Insurance for Root Canals
What Affects the Cost of This Treatment?
There was a time not so long ago when people were afraid of root canals because they thought it’s a very painful and extremely uncomfortable procedure.
But if you do a quick research online, you would know it’s really not as scary as you thought.
People nowadays are no longer worried about the pain of this procedure but what they’re afraid of is the cost.
It’s not a cheap dental procedure, which is why a good dental plan always includes insurance for root canals.
Factors that Affect the Cost of Root Canals
1. Insurance Policy
- Insurance Policy
- Dentist or Endodontist
- Which Tooth Is Involved?
- Total Services
- Location of Clinic
Drastically reducing the cost is what insurance for root canals is all about. Obviously, different plans offer different benefits. Some insurance plans will only pay a percentage of the cost, for example, 40 or 50 percent. Other plans provide a fixed amount and you’ll have to pay the balance if the total exceeds it.
When you’re getting dental insurance, you need to balance the amount of the premium against the benefits you get for common dental services like root canals. In general, the more benefits you get, the higher your premiums will be each month.
2. Dentist or Endodontist
In most cases, your general dentist is perfectly capable of performing a simple root canal. Many general dentists perform 2 root canals every week.
But you also have the option to go to an endodontist. This is a root canal specialist who has received at least two years of additional training in this specialty. Endodontists are very experienced, and they perform as many as 25 root canals a week. They also have more advanced equipment to handle this procedure better. If there are any complications, the endodontist is also better equipped to deal with them than a general dentist.
If you choose to go with an endodontist, however, the cost will be higher. It’s not uncommon for an endodontist to charge 50% more than what a general dentist will charge you.
3. Which Tooth Is Involved?
The cost of the root canal may also vary depending on which tooth is affected. That’s because the teeth near or at the front area are easier to access and treat, while those at the back are much more difficult to deal with. Usually, the cost for a root canal for an anterior tooth is more affordable than a bicuspid tooth while a root canal on a molar may be the most expensive.
Some dentists quote a fixed price for each tooth and they will disclose this info during your consultation. Other dentists will charge you depending on how long the procedure will take, so you won’t know how much it will cost until the procedure is done.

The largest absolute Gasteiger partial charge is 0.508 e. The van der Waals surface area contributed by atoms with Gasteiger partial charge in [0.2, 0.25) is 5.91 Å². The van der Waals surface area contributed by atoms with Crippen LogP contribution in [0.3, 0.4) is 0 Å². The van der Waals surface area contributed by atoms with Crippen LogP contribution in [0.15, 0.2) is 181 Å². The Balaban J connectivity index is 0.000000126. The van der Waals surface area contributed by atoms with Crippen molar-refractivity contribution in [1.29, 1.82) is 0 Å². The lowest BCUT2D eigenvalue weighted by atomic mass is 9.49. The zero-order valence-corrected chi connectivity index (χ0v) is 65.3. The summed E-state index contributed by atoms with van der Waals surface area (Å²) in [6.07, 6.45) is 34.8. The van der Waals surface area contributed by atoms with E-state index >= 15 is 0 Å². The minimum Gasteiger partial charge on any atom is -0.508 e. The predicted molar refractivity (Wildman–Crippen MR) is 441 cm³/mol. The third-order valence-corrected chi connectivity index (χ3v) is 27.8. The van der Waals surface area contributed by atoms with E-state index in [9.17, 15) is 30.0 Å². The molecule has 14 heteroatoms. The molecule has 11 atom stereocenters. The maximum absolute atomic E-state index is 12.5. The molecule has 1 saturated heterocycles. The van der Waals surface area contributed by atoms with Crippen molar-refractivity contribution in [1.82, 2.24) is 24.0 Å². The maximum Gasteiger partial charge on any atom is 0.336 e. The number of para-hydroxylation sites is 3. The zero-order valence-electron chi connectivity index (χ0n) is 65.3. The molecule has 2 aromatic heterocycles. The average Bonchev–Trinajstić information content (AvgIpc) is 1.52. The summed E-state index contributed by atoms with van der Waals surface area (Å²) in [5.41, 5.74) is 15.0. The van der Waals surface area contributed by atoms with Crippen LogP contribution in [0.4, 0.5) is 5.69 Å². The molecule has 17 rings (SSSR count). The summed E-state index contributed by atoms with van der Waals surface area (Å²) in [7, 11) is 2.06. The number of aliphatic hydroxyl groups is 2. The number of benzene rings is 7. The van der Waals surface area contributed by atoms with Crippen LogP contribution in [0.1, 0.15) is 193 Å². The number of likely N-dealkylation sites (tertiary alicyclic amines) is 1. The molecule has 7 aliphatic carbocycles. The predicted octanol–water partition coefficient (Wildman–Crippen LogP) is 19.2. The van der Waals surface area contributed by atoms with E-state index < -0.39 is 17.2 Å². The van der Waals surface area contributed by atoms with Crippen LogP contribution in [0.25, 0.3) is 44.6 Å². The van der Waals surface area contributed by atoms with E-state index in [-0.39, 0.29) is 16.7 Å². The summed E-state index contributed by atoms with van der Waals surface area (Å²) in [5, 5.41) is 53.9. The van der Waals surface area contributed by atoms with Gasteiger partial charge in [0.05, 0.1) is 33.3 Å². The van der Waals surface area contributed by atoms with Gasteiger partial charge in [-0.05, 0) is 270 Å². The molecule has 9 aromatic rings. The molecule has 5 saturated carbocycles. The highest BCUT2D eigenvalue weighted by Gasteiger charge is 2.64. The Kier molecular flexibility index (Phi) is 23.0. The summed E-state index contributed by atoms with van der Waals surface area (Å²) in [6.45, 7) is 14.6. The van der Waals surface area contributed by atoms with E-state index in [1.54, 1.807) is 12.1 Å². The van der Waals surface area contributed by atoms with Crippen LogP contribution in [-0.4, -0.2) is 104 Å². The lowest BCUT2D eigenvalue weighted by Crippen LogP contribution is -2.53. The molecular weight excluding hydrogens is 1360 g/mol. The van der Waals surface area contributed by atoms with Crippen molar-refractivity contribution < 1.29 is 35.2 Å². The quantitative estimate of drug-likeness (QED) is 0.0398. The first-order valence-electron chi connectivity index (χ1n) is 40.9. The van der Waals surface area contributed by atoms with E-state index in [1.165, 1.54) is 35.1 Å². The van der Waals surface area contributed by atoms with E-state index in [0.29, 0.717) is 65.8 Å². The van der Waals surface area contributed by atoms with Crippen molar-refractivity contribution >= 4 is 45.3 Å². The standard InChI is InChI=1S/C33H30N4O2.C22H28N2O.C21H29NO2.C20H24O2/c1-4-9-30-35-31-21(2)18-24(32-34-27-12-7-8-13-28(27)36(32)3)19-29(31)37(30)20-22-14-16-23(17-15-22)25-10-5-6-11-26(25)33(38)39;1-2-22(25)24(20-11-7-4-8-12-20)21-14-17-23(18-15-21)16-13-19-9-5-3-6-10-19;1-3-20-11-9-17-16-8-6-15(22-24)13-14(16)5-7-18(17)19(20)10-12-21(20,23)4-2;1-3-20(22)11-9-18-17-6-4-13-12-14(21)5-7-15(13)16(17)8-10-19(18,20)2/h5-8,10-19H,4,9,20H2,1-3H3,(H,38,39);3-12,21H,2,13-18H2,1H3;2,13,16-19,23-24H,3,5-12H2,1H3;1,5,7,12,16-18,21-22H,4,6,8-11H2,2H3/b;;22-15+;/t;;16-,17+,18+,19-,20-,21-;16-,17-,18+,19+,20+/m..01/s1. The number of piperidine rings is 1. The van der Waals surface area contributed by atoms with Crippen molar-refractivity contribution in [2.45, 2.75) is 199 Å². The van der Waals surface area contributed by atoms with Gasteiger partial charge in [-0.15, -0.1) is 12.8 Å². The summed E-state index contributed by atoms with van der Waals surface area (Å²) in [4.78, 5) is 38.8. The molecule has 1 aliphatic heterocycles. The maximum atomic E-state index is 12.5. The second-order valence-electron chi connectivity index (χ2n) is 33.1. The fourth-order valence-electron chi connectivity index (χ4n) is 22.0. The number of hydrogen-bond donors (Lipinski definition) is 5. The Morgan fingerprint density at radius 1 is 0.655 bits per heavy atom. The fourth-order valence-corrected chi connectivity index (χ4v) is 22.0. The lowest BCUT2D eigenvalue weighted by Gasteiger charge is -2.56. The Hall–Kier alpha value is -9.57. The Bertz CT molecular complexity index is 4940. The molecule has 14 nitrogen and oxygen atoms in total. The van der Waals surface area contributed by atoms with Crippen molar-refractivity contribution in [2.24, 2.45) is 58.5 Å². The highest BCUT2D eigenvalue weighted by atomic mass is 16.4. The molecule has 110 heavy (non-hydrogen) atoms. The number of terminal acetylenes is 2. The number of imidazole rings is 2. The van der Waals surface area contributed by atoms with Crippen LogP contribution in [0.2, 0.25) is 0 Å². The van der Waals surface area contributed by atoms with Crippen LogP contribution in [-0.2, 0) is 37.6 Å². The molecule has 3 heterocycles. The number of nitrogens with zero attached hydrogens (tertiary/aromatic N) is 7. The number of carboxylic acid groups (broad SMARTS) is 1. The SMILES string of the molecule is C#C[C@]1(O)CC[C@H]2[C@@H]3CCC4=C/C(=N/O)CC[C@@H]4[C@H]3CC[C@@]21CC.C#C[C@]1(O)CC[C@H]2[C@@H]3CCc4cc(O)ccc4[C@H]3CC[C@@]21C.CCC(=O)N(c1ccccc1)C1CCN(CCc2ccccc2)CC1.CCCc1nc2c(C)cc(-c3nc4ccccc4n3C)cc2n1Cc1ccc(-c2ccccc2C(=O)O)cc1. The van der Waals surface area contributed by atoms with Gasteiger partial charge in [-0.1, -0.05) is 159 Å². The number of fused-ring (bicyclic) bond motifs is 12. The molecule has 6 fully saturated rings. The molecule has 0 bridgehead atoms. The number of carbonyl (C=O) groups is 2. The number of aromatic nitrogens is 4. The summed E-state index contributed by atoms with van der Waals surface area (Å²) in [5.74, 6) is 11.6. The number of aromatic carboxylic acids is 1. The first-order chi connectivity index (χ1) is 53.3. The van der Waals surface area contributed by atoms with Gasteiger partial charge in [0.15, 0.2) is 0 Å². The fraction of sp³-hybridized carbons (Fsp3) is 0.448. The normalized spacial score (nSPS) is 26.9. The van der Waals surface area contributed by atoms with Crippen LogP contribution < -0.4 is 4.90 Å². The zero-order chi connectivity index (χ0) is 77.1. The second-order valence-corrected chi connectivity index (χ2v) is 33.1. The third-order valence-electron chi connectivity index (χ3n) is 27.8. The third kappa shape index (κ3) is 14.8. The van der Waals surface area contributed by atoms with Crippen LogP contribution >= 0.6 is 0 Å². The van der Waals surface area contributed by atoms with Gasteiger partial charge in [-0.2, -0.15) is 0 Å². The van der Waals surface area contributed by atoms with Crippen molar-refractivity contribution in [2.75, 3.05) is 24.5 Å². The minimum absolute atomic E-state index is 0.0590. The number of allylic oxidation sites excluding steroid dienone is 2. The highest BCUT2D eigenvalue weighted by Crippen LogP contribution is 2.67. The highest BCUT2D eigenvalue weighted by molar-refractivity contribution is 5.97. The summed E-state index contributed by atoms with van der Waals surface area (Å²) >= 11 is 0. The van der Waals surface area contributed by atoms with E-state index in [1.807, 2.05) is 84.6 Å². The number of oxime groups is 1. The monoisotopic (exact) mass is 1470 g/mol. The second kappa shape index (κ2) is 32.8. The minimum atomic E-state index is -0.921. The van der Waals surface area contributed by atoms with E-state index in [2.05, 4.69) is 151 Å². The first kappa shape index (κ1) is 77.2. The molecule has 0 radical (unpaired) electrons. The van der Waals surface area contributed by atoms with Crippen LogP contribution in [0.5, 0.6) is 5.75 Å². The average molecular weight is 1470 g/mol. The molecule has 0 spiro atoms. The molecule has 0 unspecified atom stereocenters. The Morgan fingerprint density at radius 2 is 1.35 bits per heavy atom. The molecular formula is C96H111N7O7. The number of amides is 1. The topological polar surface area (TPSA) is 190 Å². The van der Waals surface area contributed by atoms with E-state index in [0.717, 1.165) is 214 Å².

4. Total Services
There’s more to a root canal therapy than just removing an infected pulp from the tooth. After the procedure, your dentist will also typically put on a crown over the tooth as well, and that’s going to be an added cost.
In a root canal, the infected pulp is removed and the inside of the tooth is cleaned thoroughly to get rid of bacteria so that there’s no recurrence of the infection. And the dentist also wants to put a crown over the tooth so that the bacteria from the outside can no longer get inside the tooth. A crown is necessary, but it’s also important to first check how much it will cost you.
Also remember that if you go to a dentist because you think you have an infected pulp, the dentist will have to take X-rays and conduct a thorough examination of your affected tooth and surrounding teeth and gums. That may also add up to the total cost if the same doctor who confirmed the need for the root canal also does the procedure.
5. Location of the Dental Office
One dental clinic may quote higher rate than another clinic. Often this is because of location and the general cost of living in a particular area. It will also vary per city and even per state. A dental clinic in Manhattan may charge higher than a dental office in Buffalo; a dental service may be more expensive in Connecticut compared to Florida. Even in the same city, a dental clinic in a busier part of town may also charge more.
When Do You Need a Root Canal?
Only your dentist will know for sure if you need a root canal, and that’s after they’ve checked your teeth thoroughly. There are, however, some signs which you can watch out for.
One of the common indicators that you have an infected pulp is when you feel intense pain when you chew your food in that particular tooth. You may also feel some tooth sensitivity when you eat something hot or cold, and the sensitivity persists even when you’ve removed the food from your mouth. In some cases, you may not feel pain but your tooth has become stained and dark from the inside.
Your gums may also provide clues that you need a root canal. If they swell, become tender, or have persistent pimples, this may mean you have an infection in the roots of your tooth.
Check with your dentist if you notice any of these symptoms, and he or she may recommend a root canal. With the right dentist, the procedure will be virtually painless. And with insurance for root canals, the treatment will be more affordable as well.
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